Largely driven by lower expectations in China, FAO has cut its April forecast of global paddy production in 2011 by 1.5 million tonnes to 718.3 million tonnes (478.9 million tonnes, milled basis).
The outlooks for Colombia, Nigeria and the United States also worsened, while they improved in Bangladesh, Egypt, Indonesia, Sierra Leone, Sri Lanka, Thailand and Viet Nam. At the revised forecast, world paddy production would be 17 million tonnes, or 2.5 percent, above the good 2010 outcome, striking a new record. The increase would arise from a 1.5 percent expansion of plantings to 164.7 million hectares and a 0.9 percent gain of yields to 4.37 tonnes per hectare.
Although dependent on the unfolding of the monsoon rains in coming months, FAO’s outlook for production in Asia remains favourable despite a downward revision since April. A sizeable increase of production in India is much behind an expected 2.5 percent expansion of output in the region, but larger crop are also anticipated in Bangladesh, Cambodia, China (Mainland), Indonesia, Iraq, DPR Korea, Thailand and Viet Nam. In addition, production is set to recover in the Chinese Province of Taiwan, the Republic of Korea, the Lao PDR, Myanmar and Pakistan, while it may fall in Japan and Sri Lanka. The outlook for production in Africa has been upgraded, now pointing to a 2 percent expansion.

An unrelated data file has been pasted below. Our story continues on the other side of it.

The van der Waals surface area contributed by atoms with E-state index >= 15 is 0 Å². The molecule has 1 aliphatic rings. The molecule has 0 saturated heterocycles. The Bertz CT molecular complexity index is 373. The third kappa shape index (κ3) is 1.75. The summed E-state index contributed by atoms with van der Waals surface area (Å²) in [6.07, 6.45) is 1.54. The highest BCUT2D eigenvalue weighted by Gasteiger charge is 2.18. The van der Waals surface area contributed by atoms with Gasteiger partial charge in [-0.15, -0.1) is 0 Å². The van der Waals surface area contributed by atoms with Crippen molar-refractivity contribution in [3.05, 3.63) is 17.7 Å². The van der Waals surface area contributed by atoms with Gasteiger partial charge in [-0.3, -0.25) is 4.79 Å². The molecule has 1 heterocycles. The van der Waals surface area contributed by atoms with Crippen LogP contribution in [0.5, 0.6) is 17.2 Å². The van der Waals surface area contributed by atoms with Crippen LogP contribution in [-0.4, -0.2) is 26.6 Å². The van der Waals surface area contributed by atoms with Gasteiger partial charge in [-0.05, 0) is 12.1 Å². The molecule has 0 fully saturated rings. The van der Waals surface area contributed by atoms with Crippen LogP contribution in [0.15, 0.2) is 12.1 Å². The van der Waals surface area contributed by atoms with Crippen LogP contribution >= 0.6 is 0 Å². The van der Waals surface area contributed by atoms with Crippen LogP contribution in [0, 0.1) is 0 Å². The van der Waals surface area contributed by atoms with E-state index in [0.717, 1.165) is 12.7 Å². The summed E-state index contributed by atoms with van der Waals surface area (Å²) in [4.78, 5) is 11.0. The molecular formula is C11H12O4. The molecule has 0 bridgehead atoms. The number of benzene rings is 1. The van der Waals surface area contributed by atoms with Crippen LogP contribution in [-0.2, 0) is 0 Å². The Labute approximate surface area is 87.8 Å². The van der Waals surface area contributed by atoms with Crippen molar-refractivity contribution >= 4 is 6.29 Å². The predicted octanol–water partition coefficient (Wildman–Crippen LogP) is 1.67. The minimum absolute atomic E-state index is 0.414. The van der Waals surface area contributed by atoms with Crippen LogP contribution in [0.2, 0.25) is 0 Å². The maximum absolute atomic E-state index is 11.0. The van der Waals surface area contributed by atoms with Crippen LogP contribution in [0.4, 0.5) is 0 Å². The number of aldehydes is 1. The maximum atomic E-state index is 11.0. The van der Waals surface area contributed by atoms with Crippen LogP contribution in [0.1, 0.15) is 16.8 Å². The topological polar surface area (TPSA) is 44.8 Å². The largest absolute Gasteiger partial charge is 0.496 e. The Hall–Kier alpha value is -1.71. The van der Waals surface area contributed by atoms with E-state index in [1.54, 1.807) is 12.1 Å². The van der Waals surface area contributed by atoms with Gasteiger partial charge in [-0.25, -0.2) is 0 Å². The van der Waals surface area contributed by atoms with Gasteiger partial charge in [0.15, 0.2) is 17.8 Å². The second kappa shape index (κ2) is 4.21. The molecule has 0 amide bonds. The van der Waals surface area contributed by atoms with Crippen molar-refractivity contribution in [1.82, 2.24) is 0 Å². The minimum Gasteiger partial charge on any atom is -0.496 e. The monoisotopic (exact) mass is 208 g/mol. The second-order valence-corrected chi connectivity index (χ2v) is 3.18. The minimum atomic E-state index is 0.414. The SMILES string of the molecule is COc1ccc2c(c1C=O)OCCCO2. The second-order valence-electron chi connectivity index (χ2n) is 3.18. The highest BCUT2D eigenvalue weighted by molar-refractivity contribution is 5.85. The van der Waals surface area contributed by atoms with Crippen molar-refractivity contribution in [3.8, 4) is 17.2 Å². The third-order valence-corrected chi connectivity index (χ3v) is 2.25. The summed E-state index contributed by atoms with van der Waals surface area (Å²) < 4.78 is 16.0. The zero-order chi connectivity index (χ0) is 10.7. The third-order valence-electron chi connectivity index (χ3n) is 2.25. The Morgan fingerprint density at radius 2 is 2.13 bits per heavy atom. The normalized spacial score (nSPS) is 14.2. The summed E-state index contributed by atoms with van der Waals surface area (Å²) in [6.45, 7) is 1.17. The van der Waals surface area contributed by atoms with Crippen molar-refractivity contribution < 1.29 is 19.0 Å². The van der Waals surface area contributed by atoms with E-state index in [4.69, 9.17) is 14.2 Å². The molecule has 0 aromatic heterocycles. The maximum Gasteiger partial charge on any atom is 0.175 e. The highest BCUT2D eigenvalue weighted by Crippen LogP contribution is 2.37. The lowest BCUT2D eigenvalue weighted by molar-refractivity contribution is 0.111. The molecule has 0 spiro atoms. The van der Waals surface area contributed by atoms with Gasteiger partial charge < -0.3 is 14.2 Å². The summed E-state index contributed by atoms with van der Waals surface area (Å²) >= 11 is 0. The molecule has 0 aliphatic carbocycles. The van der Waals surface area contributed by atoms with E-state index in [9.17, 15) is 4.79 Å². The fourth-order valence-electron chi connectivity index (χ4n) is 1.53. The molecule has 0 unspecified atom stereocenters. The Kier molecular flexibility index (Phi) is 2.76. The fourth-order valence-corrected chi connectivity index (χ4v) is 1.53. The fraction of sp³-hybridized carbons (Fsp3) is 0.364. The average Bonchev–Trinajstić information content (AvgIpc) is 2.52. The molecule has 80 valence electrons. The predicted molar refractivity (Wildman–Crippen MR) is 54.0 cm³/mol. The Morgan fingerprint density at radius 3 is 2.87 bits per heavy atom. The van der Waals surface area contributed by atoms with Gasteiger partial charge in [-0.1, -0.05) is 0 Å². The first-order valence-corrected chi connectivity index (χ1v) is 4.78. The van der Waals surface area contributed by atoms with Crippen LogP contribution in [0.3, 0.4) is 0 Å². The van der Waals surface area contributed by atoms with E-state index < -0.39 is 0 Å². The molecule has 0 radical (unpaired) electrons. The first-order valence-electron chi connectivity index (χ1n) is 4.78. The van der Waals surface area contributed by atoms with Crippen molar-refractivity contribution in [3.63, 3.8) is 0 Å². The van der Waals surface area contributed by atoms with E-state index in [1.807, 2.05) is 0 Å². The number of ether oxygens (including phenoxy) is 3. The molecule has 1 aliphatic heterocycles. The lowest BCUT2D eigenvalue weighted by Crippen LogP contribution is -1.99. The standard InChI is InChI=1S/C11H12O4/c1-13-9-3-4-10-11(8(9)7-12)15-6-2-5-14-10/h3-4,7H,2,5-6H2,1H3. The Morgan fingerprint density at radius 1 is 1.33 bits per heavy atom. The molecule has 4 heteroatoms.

The increase primarily reflects expectations of steady growth in Western and Eastern Africa, while efforts to preserve water may keep output stable in Northern African countries (mainly Egypt) at a relatively low level. A contraction in Madagascar is behind expectations of a slight decline of production in Southern Africa. In Central America and the Caribbean, the sector is set to expand by 4 percent, driven by gains in Cuba, the Dominican Republic and Nicaragua, while output may fall in Costa Rica, Mexico and Panama.
As for the 2011 season in South America, which is about to conclude, production prospects have improved. They now point to a 14 percent rebound from the 2010 contracted level, spearheaded by Brazil, with further increases expected in the other producing countries, except for Ecuador and Peru, which may witness a contraction. In North America, the outlook for the United States has continued to deteriorate since April, marred both by drought and widespread floods. By contrast, in Europe, positive results are forecast in the EU and in the Russian Federation. In Oceania, Australia is estimated to have harvested this season four times the level gathered in 2010.
FAO’s forecast of 2011 world trade in rice has been raised by 1.4 million tonnes since April to 33.2 million tonnes (milled basis). The revision reflects larger than previously anticipated imports by Bangladesh, China, Indonesia, the Islamic Republic of Iran and Nigeria, which more than offset downward revisions in Colombia and the Philippines. On the export side, the adjustment reflects improved delivery prospects for Brazil, India, Thailand and Viet Nam, which outweighed poorer forecasts for China and the United States.